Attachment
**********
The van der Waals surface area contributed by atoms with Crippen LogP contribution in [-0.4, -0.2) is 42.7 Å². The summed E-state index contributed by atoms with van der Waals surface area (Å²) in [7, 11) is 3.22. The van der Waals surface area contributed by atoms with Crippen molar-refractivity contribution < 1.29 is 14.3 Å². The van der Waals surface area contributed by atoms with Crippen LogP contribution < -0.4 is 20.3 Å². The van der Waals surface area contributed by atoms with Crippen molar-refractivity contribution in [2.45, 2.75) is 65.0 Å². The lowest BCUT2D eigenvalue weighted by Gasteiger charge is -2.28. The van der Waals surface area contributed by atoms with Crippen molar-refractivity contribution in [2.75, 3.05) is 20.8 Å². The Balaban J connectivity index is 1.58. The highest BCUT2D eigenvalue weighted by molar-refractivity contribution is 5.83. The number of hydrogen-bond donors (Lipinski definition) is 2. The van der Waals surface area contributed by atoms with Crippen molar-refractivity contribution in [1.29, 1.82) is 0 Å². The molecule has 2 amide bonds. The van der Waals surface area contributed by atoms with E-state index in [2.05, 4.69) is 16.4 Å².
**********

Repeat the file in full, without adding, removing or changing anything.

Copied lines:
The van der Waals surface area contributed by atoms with Crippen LogP contribution in [-0.4, -0.2) is 42.7 Å². The summed E-state index contributed by atoms with van der Waals surface area (Å²) in [7, 11) is 3.22. The van der Waals surface area contributed by atoms with Crippen molar-refractivity contribution < 1.29 is 14.3 Å². The van der Waals surface area contributed by atoms with Crippen LogP contribution < -0.4 is 20.3 Å². The van der Waals surface area contributed by atoms with Crippen molar-refractivity contribution in [2.45, 2.75) is 65.0 Å². The lowest BCUT2D eigenvalue weighted by Gasteiger charge is -2.28. The van der Waals surface area contributed by atoms with Crippen molar-refractivity contribution in [2.75, 3.05) is 20.8 Å². The Balaban J connectivity index is 1.58. The highest BCUT2D eigenvalue weighted by molar-refractivity contribution is 5.83. The number of hydrogen-bond donors (Lipinski definition) is 2. The van der Waals surface area contributed by atoms with Crippen molar-refractivity contribution in [1.29, 1.82) is 0 Å². The molecule has 2 amide bonds. The van der Waals surface area contributed by atoms with E-state index in [2.05, 4.69) is 16.4 Å².